Bringing authentic science practice to the undergraduate classroom

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Tuesday, 19 January 2010: 2:30 PM
B214 (GWCC)
Kathleen Quardokus, Purdue University, West Lafayette, IN; and S. Lasher-Trapp and E. M. Riggs

Presentation PDF (137.2 kB)

There is a societal need for atmospheric scientists who can serve as authorities on weather and climate phenomena, and help interpret the associated information, but many traditional undergraduate atmospheric science programs do not adequately emphasize the process of science and the evolutionary nature of its results. Research experience is often viewed as an extracurricular activity, reserved for advanced students, rather than something to be included in the main curriculum. Most of the graduates of such programs fail to appreciate the strengths and limitations of scientific information, which hinders their ability to correctly interpret this information for each other, policymakers, the media and the general public.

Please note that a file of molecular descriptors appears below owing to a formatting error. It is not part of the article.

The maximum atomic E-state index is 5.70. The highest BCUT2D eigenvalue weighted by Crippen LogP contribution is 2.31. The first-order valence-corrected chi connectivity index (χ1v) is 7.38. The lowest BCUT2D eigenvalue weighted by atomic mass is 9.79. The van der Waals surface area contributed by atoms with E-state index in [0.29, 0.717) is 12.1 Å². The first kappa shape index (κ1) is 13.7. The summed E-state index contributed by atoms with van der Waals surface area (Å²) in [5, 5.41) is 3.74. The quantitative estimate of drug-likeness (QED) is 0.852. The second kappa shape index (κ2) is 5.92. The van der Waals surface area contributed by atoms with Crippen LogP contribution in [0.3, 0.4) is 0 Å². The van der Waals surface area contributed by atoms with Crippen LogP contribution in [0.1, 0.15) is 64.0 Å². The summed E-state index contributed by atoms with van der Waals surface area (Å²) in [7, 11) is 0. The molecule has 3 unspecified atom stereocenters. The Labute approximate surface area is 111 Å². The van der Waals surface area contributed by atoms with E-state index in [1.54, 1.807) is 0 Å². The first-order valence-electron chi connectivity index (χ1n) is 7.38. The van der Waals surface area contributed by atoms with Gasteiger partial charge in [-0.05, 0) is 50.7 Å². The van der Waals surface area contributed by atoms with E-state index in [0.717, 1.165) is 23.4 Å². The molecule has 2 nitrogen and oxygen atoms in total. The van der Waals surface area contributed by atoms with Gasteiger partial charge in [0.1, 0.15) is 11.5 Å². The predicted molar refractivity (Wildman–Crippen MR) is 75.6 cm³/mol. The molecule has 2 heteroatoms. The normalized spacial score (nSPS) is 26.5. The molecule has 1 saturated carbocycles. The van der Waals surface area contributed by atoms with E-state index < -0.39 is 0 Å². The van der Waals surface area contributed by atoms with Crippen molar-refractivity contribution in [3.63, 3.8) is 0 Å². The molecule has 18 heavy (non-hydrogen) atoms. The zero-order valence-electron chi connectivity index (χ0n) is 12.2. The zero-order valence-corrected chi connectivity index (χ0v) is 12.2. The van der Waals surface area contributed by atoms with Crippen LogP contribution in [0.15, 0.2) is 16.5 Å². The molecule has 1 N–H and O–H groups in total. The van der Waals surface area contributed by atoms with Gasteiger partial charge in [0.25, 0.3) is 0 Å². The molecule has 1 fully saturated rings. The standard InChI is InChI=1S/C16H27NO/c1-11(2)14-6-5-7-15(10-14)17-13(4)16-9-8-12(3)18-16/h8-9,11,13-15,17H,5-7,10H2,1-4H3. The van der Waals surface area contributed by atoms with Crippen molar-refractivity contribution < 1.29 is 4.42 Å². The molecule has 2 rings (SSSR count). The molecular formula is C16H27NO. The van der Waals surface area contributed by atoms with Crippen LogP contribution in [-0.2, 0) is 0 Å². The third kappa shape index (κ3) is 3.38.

To prepare atmospheric scientists better for these important roles, a new atmospheric science laboratory for sophomores, emphasizing research methods, the nature of science, and improved communication of research results, has been developed at Purdue University. The new laboratory is based upon the very successful model developed by the chemistry community within the Center for Authentic Science Practice in Education (CASPiE) initiated at Purdue University. In the CASPiE model, the students' laboratory experiments are a component of a larger research project conducted by a faculty member. Students are engaged in experimental design and hypothesis testing within the scope of the larger research question, and thus gain experience with the authentic process of science, as well as fundamental atmospheric science skills. In turn, the data that the students collect are intended to be used as part of the faculty member's work and, if possible, contribute to publishable research. An adaption of the CASPiE model to atmospheric science, first used in the Fall semester of 2009, will be presented as a paradigm that could be applied within or across other atmospheric science programs. Future work, including assessments of the improvement of students' understanding of scientific research and its methods, and of any improvement in their ability to communicate science, will also be presented.